Randy & The Goats – On The Lam



Records have a slight warp due to shelf storage over the years but they play just fine.

$35 LP

$12 CD

RANDY & THE GOATS  On The Lam 1981
      Randy & The Goats are still ‘On The Lam’ in 2023 as far as most collectors go, 42 years since this street savvy blast of ’70s New York rock and roll was unleashed. It’s way past time you caught up with them.  Don’t expect them to hang with you for very long, escape is their modus operandi and their central theme. Wherever they are you can be sure they have one urgent eye on the exit sign. That restlessness is vividly real and supercharges the music. This is an under the radar dose of NYC action in peak form.  The late Mark F. Chmielinski aka Randy Would is the creative force and protagonist laying down these. uncompromising glimpses into life on the edge. It’s his vision. He wrote the songs, produced and arranged, sings and plays nearly all of the instruments, backed by the deadly duo Doug Harris on bass and Rob Cenci on drums. He is quite ambitious, to the point of mysteriously crediting himself as two members of the band on the LP sleeve! Although Mark/Randy came from Albany upstate the vibe here is quintessential mid ’70s lower Manhattan back when law and order were alien concepts in daily life. The city was broken, dangerous and cheap to live in. Think post-Velvets Lou Reed for reference. Tough, confident, ironic, wise to the ways of the concrete jungle. There is a proto-punk / pre-grunge DIY edge here but at it’s core we have a singer- songwriter character who evokes Reed, Dylan, Johnny Thunders even… smart dude who knows how to slum it. He may echo those legends but he is his own man shaped by similar circumstance.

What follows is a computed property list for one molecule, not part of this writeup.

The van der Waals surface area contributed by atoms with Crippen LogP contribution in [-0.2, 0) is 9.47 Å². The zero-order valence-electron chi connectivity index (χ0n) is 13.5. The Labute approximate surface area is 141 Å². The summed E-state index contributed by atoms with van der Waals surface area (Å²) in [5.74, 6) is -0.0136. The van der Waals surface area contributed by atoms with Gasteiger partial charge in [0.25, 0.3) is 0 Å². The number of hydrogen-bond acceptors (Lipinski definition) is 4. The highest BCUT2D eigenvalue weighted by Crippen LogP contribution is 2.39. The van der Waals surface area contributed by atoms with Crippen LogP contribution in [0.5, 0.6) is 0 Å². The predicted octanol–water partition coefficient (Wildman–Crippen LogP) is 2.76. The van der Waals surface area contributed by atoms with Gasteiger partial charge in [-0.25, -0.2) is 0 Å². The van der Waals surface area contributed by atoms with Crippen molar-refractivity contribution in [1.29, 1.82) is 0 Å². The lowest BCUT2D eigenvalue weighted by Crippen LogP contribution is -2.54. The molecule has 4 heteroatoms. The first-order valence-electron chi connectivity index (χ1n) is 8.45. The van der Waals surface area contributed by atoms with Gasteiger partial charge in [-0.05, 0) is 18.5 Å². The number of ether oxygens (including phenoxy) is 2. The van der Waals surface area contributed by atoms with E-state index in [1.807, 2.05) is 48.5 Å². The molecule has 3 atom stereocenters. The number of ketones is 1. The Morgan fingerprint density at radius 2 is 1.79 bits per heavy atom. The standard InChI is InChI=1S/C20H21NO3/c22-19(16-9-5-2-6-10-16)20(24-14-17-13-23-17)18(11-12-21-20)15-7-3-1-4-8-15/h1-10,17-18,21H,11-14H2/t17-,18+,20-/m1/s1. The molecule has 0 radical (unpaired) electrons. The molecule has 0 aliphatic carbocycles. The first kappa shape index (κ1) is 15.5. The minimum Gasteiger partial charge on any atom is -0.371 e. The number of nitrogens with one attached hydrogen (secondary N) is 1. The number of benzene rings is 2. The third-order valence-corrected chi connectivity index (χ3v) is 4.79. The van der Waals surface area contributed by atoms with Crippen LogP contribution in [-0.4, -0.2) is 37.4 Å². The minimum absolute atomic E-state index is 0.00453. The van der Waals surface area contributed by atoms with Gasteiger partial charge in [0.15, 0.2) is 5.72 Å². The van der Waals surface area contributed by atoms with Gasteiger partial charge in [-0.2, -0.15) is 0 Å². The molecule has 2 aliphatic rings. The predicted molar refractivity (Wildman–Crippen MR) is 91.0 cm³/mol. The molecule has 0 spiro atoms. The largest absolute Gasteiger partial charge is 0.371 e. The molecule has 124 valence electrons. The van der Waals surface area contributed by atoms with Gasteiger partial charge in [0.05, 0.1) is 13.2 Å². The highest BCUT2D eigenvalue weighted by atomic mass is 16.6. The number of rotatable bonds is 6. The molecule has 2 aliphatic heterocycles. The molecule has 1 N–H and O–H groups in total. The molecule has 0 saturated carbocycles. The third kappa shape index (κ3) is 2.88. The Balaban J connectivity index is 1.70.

As a whole this intense slice of life leans towards outsider hard rock on savage tracks like “Screwed” and “Nausea #2” with guitar action ripping like rats on garbage. “It Was The End Of The Movie Anyway” veers into a psychedelic zone that is the polar opposite of flower power, underlining their central theme of escape with a plea to change the channel amidst dark swirling guitars and voices. “Broken” is a chilling downer ballad. BUT… there is the proverbial flower blooming through a crack in the sidewalk and it is titled “N.Y. Survivor”. You really need this song in your life, especially amidst the darkness and decay the rest of the album captures. It emerges like a ray of light, streetwise with elegant motion and dreamy harpsichord flourishes depicting a radiant, confident NY survivor lady gliding freely through the debris. Life affirming and sexy gracefulness that can only be acquired through experience. It comes across like a reward for enduring all of the chaos and angst the rest of the album drives into your brain. A stunner, a head turner, and maybe you’ll get lucky the next time she rolls by!  I’ve been recommending this record ever since the late ’80s. I never tire of it. It is real life on vinyl. If you are into vintage ’70s New York Rock you need this one.
Words by – Paul Major –
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